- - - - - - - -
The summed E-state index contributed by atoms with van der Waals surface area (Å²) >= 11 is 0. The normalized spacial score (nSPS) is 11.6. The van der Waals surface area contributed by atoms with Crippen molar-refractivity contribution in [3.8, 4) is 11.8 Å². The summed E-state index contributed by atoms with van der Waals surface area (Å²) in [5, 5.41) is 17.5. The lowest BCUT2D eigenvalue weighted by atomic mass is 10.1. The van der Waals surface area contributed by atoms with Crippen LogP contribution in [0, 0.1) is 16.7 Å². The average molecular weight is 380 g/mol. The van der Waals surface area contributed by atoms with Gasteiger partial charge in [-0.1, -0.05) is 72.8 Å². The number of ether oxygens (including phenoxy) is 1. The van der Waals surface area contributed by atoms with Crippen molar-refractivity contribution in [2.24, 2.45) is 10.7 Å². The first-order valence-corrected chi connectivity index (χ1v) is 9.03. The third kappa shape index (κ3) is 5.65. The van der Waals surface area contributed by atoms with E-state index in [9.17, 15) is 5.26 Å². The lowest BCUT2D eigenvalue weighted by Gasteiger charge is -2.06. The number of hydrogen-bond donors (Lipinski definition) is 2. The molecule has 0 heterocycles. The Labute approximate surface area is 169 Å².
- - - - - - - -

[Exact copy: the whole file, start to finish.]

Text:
The summed E-state index contributed by atoms with van der Waals surface area (Å²) >= 11 is 0. The normalized spacial score (nSPS) is 11.6. The van der Waals surface area contributed by atoms with Crippen molar-refractivity contribution in [3.8, 4) is 11.8 Å². The summed E-state index contributed by atoms with van der Waals surface area (Å²) in [5, 5.41) is 17.5. The lowest BCUT2D eigenvalue weighted by atomic mass is 10.1. The van der Waals surface area contributed by atoms with Crippen LogP contribution in [0, 0.1) is 16.7 Å². The average molecular weight is 380 g/mol. The van der Waals surface area contributed by atoms with Gasteiger partial charge in [-0.1, -0.05) is 72.8 Å². The number of ether oxygens (including phenoxy) is 1. The van der Waals surface area contributed by atoms with Crippen molar-refractivity contribution in [2.24, 2.45) is 10.7 Å². The first-order valence-corrected chi connectivity index (χ1v) is 9.03. The third kappa shape index (κ3) is 5.65. The van der Waals surface area contributed by atoms with E-state index in [9.17, 15) is 5.26 Å². The lowest BCUT2D eigenvalue weighted by Gasteiger charge is -2.06. The number of hydrogen-bond donors (Lipinski definition) is 2. The molecule has 0 heterocycles. The Labute approximate surface area is 169 Å².